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There are four colligative properties of solutions:

  • • Boiling-point elevation
  • • Freezing-point depression
  • • Vapor-pressure lowering
  • • Osmotic pressure

The term “colligative” means having to do with the collection or number of particles and/or ions dissolved in solution. It is an oversimplification, since size and polarity also play a role, albeit a less important one, in the chemistry of solutions. Colligative properties depend on the concentration of the solute (in units of molality) and its “i” factor (van’t Hoff factor), that is, the total number of dissolved particles. The “i” factor depends on the specific chemical formula of the solute as well as the type of solute, as discussed below under “electrolytes.”

Before describing each of the four colligative properties or effects in detail, it is useful to review the concept of a solution. Recall that a solution is a physical state wherein a solute has been dissolved completely and uniformly in a solvent, forming a solution of uniform composition. Unless specified otherwise, the solvent is assumed to be water, whose normal boiling point, freezing point, and density are well known. In the equations for each of the four properties, the concentration of the solution appears, although concentration units may vary. It is critically important, when doing calculations with solutions, to distinguish among units of mass, volume, and density for solute, solvent, and solution, respectively.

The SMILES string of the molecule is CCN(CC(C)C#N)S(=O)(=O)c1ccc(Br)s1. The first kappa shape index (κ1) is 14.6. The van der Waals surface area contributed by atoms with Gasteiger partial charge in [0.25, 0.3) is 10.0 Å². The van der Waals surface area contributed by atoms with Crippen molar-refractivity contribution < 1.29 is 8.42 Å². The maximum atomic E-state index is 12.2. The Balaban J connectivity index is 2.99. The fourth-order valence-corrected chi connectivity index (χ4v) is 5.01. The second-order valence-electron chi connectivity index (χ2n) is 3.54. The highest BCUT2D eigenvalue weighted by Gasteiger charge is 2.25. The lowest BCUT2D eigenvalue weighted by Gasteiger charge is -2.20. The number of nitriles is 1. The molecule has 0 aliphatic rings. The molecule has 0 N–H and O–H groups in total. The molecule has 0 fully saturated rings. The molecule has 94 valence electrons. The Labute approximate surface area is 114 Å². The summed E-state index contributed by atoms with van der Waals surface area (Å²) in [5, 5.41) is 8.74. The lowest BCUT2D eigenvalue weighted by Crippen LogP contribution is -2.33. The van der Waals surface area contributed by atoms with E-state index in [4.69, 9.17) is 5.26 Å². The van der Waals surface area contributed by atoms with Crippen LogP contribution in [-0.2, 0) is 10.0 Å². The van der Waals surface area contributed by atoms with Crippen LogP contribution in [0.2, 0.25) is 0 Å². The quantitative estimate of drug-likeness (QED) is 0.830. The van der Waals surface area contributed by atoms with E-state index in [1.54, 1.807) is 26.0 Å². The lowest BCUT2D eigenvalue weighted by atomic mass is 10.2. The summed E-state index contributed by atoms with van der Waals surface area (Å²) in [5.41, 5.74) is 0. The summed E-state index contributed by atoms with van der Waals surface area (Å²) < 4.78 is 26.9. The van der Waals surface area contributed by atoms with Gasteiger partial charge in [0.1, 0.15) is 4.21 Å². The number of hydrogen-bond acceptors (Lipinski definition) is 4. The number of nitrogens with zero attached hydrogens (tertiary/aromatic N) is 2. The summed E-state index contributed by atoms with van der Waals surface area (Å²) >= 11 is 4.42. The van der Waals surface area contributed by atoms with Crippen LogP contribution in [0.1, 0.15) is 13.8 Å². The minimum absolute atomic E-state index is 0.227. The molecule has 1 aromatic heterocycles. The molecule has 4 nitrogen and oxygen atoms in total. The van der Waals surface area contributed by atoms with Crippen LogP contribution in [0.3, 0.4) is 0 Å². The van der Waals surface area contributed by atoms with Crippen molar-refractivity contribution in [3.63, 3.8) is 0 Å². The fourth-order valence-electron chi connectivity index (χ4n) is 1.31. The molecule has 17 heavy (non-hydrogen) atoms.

For solutions, there are three types of solutes or “electrolytes”:

  • • Strong electrolytes
  • • Nonelectrolytes
  • • Weak electrolytes

Strong electrolytes are generally ionic compounds, such as salts, and strong acids and bases, that dissociate and ionize completely (i.e., 100%) in water. The solutions they form with water become strong conductors of electric currents. Examples include NaCl, KNO3, CaCb, HCl, and NaOH. Thus, 1 mole of NaCl produces 2 moles of ions or particles; 1 mole of CaCl2 produces 3 moles of ions or particles (1 mole of Ca2+ ions and 2 moles of Cl- ions). The van’t Hoff factor is the total number of ions or particles per formula unit or mole: 2.0 for NaCl, 3.0 for CaCh, and so on. Experimentally measured van’t Hoff factors are generally less than theoretically predicted ones for a given solute.

Nonelectrolytes are generally alcohols and sugars, such as ethanol (C2H5OH) and glucose (C6H12O6), or other organic substances that dissolve in water but do not ionize. One mole of a nonelectrolyte always produces 1 mole of particles. Thus, the van’t Hoff factor is 1.0.

A weak electrolyte, such as acetic acid, is a substance that is only partially dissociated and ionized, typically 10% or less, leaving 90% or more undissociated and thereby behaving much like a nonelectrolyte. Its van’t Hoff factor is greater than 1 but less than the total number of ions available for dissociation.

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